Shakes-Drayton staying grounded
July 14, 2012 12:26 pm
Britain's 400 metre hurdler Perri Shakes-Drayton has vowed not to get carried away despite suddenly becoming an Olympic medal contender with a stunning performance in the Aviva London Grand Prix at Crystal Palace.
Despite the presence of world champions Dai Greene and Mo Farah and the second fastest man in history, Tyson Gay, the performance of the night came from Shakes-Drayton in the women's 400 metre hurdles, with the Londoner storming to a surprise win in 53.77 seconds.
Former Olympic champion Sally Gunnell is the only British athlete to have run faster and Shakes-Drayton's time was also joint second fastest in the world this year, taking 0.41s off her personal best set when winning European bronze in Barcelona two years ago.
European champion Irina Davydova of Russia was second and Jamaica's Kaliese Spencer third, with Beijing Olympic champion Melaine Walker more than 1.7s behind Shakes-Drayton in fourth.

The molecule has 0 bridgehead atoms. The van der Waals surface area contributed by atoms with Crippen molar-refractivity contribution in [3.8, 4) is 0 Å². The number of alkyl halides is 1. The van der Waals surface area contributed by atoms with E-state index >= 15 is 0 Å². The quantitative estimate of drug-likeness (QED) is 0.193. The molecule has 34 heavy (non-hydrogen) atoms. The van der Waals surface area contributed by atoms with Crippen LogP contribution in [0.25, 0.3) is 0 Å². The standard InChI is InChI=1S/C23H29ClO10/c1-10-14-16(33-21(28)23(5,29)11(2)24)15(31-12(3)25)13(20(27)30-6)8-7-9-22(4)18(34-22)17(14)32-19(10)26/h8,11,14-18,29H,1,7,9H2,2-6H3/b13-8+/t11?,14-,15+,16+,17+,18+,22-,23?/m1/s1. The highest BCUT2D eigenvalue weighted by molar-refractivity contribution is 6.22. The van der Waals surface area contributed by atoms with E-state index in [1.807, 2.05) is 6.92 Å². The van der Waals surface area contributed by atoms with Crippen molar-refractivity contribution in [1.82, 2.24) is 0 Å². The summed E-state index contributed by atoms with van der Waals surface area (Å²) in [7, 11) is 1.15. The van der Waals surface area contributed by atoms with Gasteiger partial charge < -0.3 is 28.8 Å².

Shakes-Drayton had been ranked just 21st in the world before the race, with the 23-year-old admitting on Wednesday that simply reaching the Olympic final would be her goal in London, while Rio 2016 would be a better chance of a medal.
"I'm over the moon with the time," said Shakes-Drayton, who was born and raised close to the Olympic stadium. "I thought it was an opportunity to race the best girls which I haven't had this year.
"I thought 'Come on girl, pull your socks up, you have to go for it', and I sure went for it. I just believed in myself and reminded myself what I've done. I've had a good day at the office.
"It gives me confidence knowing that my training is going well but I'm not going to let it get to me too much. I'm still going to remain level-headed because it's not finished yet."
Greene had been hoping to break Kriss Akabusi's 20-year-old British record of 47.82s in the men's race, but could only finish second behind Puerto Rico's Javier Culson in 48.10s. Jack Green was fourth in a new personal best of 48.60s.
"I think it was my third fastest time ever so I can't be too disappointed," the 26-year-old Welshman said. "I've got a few more weeks to get a bit sharper for the Olympics and I'm going in the right direction I think. I'm looking forward to the Olympics and hopefully I can get one over Culson then."
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